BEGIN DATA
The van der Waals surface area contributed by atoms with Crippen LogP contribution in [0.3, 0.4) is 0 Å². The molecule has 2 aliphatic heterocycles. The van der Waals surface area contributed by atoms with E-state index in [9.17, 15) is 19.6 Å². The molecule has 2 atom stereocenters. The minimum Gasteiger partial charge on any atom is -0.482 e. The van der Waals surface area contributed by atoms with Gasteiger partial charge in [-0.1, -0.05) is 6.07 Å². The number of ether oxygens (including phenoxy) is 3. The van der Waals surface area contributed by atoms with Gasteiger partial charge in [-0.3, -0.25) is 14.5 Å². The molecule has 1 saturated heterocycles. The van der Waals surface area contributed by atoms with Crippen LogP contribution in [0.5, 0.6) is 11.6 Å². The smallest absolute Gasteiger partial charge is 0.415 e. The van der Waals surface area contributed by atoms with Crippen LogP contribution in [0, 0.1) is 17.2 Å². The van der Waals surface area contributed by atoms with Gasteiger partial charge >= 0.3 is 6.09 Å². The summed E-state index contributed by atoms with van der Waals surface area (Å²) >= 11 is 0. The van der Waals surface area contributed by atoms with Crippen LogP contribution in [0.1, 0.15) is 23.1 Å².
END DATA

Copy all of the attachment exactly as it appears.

The van der Waals surface area contributed by atoms with Crippen LogP contribution in [0.3, 0.4) is 0 Å². The molecule has 2 aliphatic heterocycles. The van der Waals surface area contributed by atoms with E-state index in [9.17, 15) is 19.6 Å². The molecule has 2 atom stereocenters. The minimum Gasteiger partial charge on any atom is -0.482 e. The van der Waals surface area contributed by atoms with Gasteiger partial charge in [-0.1, -0.05) is 6.07 Å². The number of ether oxygens (including phenoxy) is 3. The van der Waals surface area contributed by atoms with Gasteiger partial charge in [-0.3, -0.25) is 14.5 Å². The molecule has 1 saturated heterocycles. The van der Waals surface area contributed by atoms with Crippen LogP contribution in [0.5, 0.6) is 11.6 Å². The smallest absolute Gasteiger partial charge is 0.415 e. The van der Waals surface area contributed by atoms with Crippen LogP contribution in [0, 0.1) is 17.2 Å². The van der Waals surface area contributed by atoms with Gasteiger partial charge >= 0.3 is 6.09 Å². The summed E-state index contributed by atoms with van der Waals surface area (Å²) >= 11 is 0. The van der Waals surface area contributed by atoms with Crippen LogP contribution in [0.1, 0.15) is 23.1 Å².